(4) Cash received and cash paid back in respect of the loan must be shown separately and not netted off against each other.
Next, we are going to discuss about how to prepare cash flow statement from income statement and balance sheet. This is a must skill for accountants to make sure the cash balance presented on the balance sheet is well tied with the other accounts on the balance sheet and the income statement at once. But before that you need to really understand how to determine the cash flow from operating activities. Move on…
Determining The Cash Flows From Operating Activities
There are two different methods which can be used to determine “cash flows from operating activities”, they are: “Direct Method” and “Indirect Method”.
The direct method shows the major types of operating cash receipts and operating cash payments. This is the method we have used so far in the cash flow statements in the simple cash flow statement previously.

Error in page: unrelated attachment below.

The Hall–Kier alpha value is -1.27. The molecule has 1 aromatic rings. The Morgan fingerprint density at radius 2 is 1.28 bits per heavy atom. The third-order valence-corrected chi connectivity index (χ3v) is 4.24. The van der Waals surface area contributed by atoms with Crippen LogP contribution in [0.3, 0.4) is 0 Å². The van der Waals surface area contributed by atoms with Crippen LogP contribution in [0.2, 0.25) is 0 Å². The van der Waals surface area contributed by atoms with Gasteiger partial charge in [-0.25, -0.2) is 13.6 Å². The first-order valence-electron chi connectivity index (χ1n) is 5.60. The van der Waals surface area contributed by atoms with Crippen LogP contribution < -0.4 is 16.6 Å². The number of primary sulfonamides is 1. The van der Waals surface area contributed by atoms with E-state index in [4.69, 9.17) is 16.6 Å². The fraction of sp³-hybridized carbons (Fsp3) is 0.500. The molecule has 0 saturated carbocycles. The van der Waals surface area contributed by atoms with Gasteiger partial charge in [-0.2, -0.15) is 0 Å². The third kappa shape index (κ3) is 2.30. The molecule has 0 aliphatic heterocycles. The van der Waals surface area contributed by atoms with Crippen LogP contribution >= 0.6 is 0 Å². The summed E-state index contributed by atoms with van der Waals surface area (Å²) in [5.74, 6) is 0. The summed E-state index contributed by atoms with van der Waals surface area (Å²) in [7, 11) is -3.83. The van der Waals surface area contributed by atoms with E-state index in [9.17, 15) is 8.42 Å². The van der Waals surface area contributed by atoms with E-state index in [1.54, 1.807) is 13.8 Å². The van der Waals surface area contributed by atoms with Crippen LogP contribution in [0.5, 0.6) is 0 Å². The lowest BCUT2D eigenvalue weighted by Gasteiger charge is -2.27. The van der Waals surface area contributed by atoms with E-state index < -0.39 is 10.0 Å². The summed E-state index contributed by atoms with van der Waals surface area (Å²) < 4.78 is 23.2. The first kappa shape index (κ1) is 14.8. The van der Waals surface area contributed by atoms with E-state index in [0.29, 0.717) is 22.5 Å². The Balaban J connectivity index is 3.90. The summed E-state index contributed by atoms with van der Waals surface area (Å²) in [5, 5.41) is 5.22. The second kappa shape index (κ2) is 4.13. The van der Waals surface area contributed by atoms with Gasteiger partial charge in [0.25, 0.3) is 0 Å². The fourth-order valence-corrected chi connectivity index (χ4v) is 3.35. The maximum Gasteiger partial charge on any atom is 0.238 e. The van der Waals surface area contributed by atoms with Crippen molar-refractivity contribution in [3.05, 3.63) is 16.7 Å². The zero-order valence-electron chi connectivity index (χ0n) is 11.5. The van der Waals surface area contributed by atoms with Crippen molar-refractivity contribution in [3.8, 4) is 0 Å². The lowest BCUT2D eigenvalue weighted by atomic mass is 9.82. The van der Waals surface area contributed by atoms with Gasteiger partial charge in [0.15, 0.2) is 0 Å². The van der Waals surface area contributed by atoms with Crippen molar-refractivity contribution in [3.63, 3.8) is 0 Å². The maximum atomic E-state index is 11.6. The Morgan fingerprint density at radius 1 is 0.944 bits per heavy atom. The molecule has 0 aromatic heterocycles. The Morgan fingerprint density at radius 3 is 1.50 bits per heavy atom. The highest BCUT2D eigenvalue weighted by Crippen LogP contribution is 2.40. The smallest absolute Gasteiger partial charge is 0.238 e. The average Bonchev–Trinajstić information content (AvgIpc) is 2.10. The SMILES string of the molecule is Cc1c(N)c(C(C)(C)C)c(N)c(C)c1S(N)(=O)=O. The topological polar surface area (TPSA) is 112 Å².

The indirect method is more common in practice but at first it can seem more complicated. The indirect method begins by adjusting the profit or loss for the period for any “non-cash transactions“.
An example will help to demonstrate how the indirect method works. Let’s have a look:
Extracted from the accounting records of Lie Dharma Putra Inc. are as follows:
- Profit for the year before taxation = $422
Charges included in the profit calculation:
- Depreciation = $87
- Interest expense = $14
Cash payments made during the year:
- Interest paid = $12
- Taxation paid = $102
- Dividends paid = $97
Balance at the Balance at the
beginning of the year end of the year
Inventories 28 22
Trade and other receivables 31 39
Trade payables 26 24
The calculation of the cash flows from operating activities begins by adjusting the profit figure for non-cash items. Use the notes below the calculations to help you to understand the adjustments being made [pay attention on the numberings on each of the description]: